(2) By hard copy: Submit comments on the listing proposal by U.S. mail or hand-delivery to: Public Comments Processing, Attn: FWS-R2-ES-2012-0035; Division of Policy and Directives Management; U.S. Fish and Wildlife Service; 4401 N. Fairfax Drive, MS 2042-PDM; Arlington, VA 22203. Submit comments on the critical habitat proposal and draft economic analysis by U.S. mail or hand-delivery to: Public Comments Processing, Attn: FWS-R2-ES-2013-0001; Division of Policy and Directives Management; U.S. Fish and Wildlife Service; 4401 N. Fairfax Drive, MS 2042-PDM; Arlington, VA 22203.

We request that you send comments only by the methods described above. We will post all comments on http://www.regulations.gov. This generally means that we will post any personal information you provide us (see the Public Comments section below for more information).

For Further Information Contact

Adam Zerrenner, Field Supervisor, U.S. Fish and Wildlife Service, Austin Ecological Services Field Office, 10711 Burnet Rd, Suite 200, Austin, TX 78758; by telephone 512-490-0057; or by facsimile 512-490-0974. Persons who use a telecommunications device for the deaf (TDD) may call the Federal Information Relay Service (FIRS) at 800-877-8339.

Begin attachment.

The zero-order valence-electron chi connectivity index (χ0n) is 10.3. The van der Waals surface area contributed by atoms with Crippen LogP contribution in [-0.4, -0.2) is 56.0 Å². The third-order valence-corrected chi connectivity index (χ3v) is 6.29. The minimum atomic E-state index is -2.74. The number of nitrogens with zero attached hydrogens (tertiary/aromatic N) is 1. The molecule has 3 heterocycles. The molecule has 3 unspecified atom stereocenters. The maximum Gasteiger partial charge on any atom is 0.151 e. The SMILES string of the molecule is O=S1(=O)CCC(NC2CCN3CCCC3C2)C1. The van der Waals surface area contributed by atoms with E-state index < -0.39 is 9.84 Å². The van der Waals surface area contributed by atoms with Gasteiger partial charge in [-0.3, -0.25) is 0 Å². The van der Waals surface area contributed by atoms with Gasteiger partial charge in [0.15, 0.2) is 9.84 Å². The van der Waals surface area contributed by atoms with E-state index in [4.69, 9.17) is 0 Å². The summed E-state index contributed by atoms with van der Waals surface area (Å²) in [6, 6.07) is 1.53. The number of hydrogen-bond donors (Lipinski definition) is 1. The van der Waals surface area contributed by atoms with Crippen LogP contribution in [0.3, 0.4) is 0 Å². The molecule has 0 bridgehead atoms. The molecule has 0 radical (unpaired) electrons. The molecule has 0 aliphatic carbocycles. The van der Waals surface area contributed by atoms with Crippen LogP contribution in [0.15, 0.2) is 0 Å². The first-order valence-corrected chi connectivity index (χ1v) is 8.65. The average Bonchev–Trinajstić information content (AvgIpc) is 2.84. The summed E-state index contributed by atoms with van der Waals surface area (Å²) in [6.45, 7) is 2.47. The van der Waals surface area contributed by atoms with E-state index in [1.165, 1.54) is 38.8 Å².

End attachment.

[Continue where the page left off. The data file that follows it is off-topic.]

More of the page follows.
Supplementary Information

Public Comments

We will accept written comments and information during this reopened comment period on our proposed designation of critical habitat for the four central Texas salamanders that was published in theFederal Registeron August 22, 2012 (77 FR 50768), this revised proposed rule, our draft economic analysis (DEA) of the proposed designation, the amended required determinations and exclusions sections, and the refined impervious cover analysis. We are also notifying the public that we will publish two separate rules for the final listing determination and the final critical habitatdetermination for the 4 central Texas salamanders. The final listing rule will publish under the existing Docket No. FWS-R2-ES-2012-0035 and the final critical habitat designation will publish under Docket No. FWS-R2-ES-2013-0001.

We request that you provide comments specifically on our listing determination under Docket No. FWS-R2-ES-2012-0035. We will consider information and recommendations from all interested parties. We are particularly interested in comments concerning:

(1) Biological, commercial trade, or other relevant data concerning any threats (or lack thereof) to these species and regulations that may be addressing those threats.

(2) Additional information concerning the historical and current status, range, distribution, and population size of these species, including the locations of any additional populations of these species.

(3) Any information on the biological or ecological requirements of these species, and ongoing conservation measures for these species and their habitats.

(4) Land use designations including current or planned activities in the areas occupied by the species and possible impacts of these activities on the four central Texas salamanders and on proposed critical habitat.